“I’d been trying to protect them for years,” he said.
“We’ve come a long way,” Clemens said recently. But he and Larson are not done yet.
“This is my vision—to have a museum,” Clemens said, noting he wants the records to always stay in Loudoun where citizens have access to their records. Under the courthouse expansion, he hopes to have the archives in a different building, where there is space for the public and a secure preservation area for the records.
He also would like to see “all the historical groups consolidate their efforts in one global museum—where you can see it all,” citing other collection institutions, such as the Thomas Balch Library, the Loudoun Museum and the County Heritage Farm Museum, Oatlands with its slave data base, Mosby Heritage Area Association, the Balch’s Black History Committee and NOVA Parks. Continuing the push for successful fundraising is key, he said, noting he foresees the establishment of a 501(c)3 foundation to be a source of independent funds.
Clemens hopes Loudoun’s historic records program will become a model for other collections, in which the county could hold a historic records conference to “show what we do.” His vision is for Loudoun to be the center of a collaborative effort in which many institutions will work together.
Larson said the Chancery files from 1757 to 2012 are now digitized and are on the Library of Virginia website, while Fishback and Fisher are scanning deed books from 1757 to present, and the will books are almost current. Researchers can search the online indexes, which contain many of the records found in the Clerk’s Office. Check on the Loudoun.gov/clerk-archives, where records are constantly being updated. Also look for a paper titled Tips and Tricks for Researching Historic Records, which Larson said was written to answer many of the questions patrons pose to staff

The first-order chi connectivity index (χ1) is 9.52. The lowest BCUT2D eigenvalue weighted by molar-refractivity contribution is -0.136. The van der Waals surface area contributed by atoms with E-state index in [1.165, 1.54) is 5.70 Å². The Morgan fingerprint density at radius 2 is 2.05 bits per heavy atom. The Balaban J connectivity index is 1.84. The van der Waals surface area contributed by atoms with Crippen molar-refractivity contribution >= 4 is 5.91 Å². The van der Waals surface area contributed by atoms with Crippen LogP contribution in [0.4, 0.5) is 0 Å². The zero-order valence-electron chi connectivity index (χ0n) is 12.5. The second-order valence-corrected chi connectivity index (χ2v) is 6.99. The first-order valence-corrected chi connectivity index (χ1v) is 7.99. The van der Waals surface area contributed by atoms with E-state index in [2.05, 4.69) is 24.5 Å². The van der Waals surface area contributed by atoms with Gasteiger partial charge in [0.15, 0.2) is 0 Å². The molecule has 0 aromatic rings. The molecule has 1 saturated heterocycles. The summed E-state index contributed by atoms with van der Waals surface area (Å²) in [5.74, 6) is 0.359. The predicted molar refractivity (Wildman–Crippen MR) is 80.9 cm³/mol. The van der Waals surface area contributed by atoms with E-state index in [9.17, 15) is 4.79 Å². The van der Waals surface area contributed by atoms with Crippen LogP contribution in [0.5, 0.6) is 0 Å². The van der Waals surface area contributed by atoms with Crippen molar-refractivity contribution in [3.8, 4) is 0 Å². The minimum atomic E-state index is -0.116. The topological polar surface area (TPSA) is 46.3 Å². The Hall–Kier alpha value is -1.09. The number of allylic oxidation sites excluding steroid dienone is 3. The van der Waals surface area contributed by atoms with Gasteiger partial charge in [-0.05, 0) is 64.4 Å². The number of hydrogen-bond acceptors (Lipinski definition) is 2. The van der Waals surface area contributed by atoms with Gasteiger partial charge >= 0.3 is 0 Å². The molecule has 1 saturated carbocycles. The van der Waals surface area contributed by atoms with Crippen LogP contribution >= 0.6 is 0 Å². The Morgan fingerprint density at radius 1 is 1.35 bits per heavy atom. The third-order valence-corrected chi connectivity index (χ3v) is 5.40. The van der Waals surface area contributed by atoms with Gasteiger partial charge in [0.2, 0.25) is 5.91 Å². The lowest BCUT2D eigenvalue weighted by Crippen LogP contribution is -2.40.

Larson noted that, surprisingly, the more the records are digitized, the more people seem to want to see the originals.
Now the historic records are being carefully unrolled from the bundles in which they were stashed—then moistened using humidity in the spa tank, flattened and ironed under rice paper, mended where necessary with archival tape and flat filed, through an in-house conservation program which is largely funded through Library of Virginia grants. All the records are stored in acid-free paper and files.
For staffers, coming upon unexpected treasures is exhilarating. Markel noted she had just found former FBI Director J. Edgar Hoover’s signature on a couple of lab reports. George Washington’s signature is a prized possession as well as his plat of Leesburg in 1759. Fisher has found plenty to interest her as she moves through the slave and then on to the free black indexes. Some records are of those petitioning for their freedom.
Larson’s four goals are: digitization, conservation, expanded access to the records, and public programs. To that end, the department now holds quarterly First Friday programs, in which the public is invited to come in and tour the records. He’s also working on the next big Loudoun commemoration—that of World War 1, in which he is working with the Loudoun County Centennial Committee.
New this year, is another initiative: the department’s “Little Gems” newsletter, which will be published quarterly. As the title suggests, it concerns small, hidden treasures. The January 2016 edition, for example, contained an article by Markel, noting that successive Clerks of the Circuit Court “squirreled away notes,” jottings down of things that interested them as well as downright oddities. The notes eventually went from being scraps of paper to being in a binder. Retired Deputy Clerk Louisa Hutchison compiled them as “The Book of Little Gems,” in which important information was contained. The work continues, Markel wrote, noting that staff recently found a deed for President James Monroe’s property at Oak Hill
Preserving the records for future generations “is a challenge I embrace,” Larson said, noting that being only one of five jurisdictions to have its entire records from its founding in 1757 from Fairfax County is amazing. “We really do have a treasure,” he said.